Because of the importance of timing in this case, a brief review of the facts with some relevant dates will first be necessary. The department filed a petition for removal of J.D. under the Child Protective Act, I.C. § 16-1603, on March 14, 2008. The principal reasons given by the department were that Doe tested positive for methamphetamine while pregnant with J.D. on October 1, 2007, and on January 24, 2008, and that Doe was arrested for possession of methamphetamine with intent to deliver on March 3, 2008. A case plan was developed and ordered by the magistrate on June 1, 2008. After a case plan review hearing, the magistrate ordered on September 26, 2008, that J.D. continue in the custody of the department because it was contrary to her welfare to remain with Doe, and the department had made reasonable efforts to prevent removal.*fn3 The magistrate entered another identical order on December 16, 2008, after another review hearing. On March 10, 2009, the department filed a permanency plan for termination of parental rights which was approved by the magistrate on March 19, 2009, without the need for further reunification efforts, including visitation. On March 24, 2009, the department filed a petition to terminate parental rights. A two-day trial was held on October 16 and 30, 2009. On November 3, 2009, the magistrate ordered that Doe's parental rights to J.D. be terminated.

A trial court may terminate a parent-child relationship when it determines there is clear and convincing evidence supporting the grounds for termination. In re Doe, 142 Idaho 594, 597, 130 P.3d 1132, 1135 (2006). On appeal, such a decision will be upheld unless the trial court's findings were clearly erroneous. Id. Therefore, an appellate court will uphold a trial court's findings if they are supported by substantial and competent evidence, even if such evidence is conflicting. Id. On review, all reasonable inferences are viewed in support of the trial court's decision. Id.

I begin my review of the magistrate's decision concerning the case plan itself as well as Doe's efforts at compliance as these two issues were critical in the resulting decision to terminate Doe's parental rights. Idaho Code Section 16-1621(1) requires the department to prepare a case plan "in every case in which the child is determined to be within the jurisdiction of the court." Subsection (3) provides that "the case plan shall set forth reasonable efforts which will be made to make it possible for the child to return to his home . . . [and] shall state with specificity the role of the department." (Emphasis added). See also 10 A.L.R. 6th 173, § 2 (2006) (providing that the Federal Adoption and Safe Families Act requires states to exercise reasonable efforts to reunify families with a primary concern for the health and safety of the child). In a case report letter provided to the magistrate, a case worker claimed that the department had exercised reasonable efforts in this case. The magistrate repeatedly found that the department had exercised reasonable efforts. However, neither the department nor the magistrate detailed exactly what efforts were made by the department and why they were reasonable.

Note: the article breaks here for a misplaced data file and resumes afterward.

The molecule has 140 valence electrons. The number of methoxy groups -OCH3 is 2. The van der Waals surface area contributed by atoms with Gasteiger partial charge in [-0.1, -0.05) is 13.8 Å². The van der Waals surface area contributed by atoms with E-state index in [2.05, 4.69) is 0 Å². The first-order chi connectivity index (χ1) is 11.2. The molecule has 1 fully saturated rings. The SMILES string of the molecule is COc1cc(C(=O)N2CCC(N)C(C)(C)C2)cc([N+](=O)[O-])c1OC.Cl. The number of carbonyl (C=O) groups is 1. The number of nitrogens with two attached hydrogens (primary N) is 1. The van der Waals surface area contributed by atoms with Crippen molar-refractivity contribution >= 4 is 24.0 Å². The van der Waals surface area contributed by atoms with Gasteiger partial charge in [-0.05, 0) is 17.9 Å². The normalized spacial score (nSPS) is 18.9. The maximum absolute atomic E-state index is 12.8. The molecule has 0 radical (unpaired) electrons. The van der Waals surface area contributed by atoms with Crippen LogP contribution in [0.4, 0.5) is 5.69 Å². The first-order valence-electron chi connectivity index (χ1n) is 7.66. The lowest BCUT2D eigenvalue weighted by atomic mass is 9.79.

There is a glaring absence of Idaho case law on the issue of what constitutes reasonable efforts by the department. Some courts in other jurisdictions have addressed the issue more directly. See generally 10 A.L.R. 6th 173. One court has held that a department does not exercise reasonable efforts by merely monitoring a parent while failing to address the major impediments to reunification, especially when the parent's record indicates the need for more intensive assistance. See In re James G., 943 A.2d 53, 80-82 (Md. Ct. Spec. App. 2008). The codified policy of the Child Protective Act, found in I.C. § 16-1601, provides some guidance for what efforts are to be expended. That section provides that the health and safety of the child are the primary concern, but also requires that, in the event of removal, "the state of Idaho shall, to the fullest extent possible, seek to preserve, protect, enhance and reunite the family relationship." (Emphasis added). At the very least, then, the department must develop a case plan that is realistic and achievable. See Doe v. State, 137 Idaho 758, 762, 53 P.3d 341, 345 (2002).*fn4 In this case, all parties are in agreement that Doe had a deeply-rooted addiction to methamphetamine. The case plan's strategy to help Doe overcome her strong addiction and be reunited with her daughter essentially required Doe to go through short-term inpatient treatment, attend community support groups and a parenting class, obtain a mental health assessment, and cease the use of drugs as well as associations with drug using friends. Additionally, Doe could meet with her daughter one hour a week. The department represented, and the magistrate accepted without further inquiry, that this constituted reasonable efforts to ensure the continuation of the family relationship to the fullest extent possible.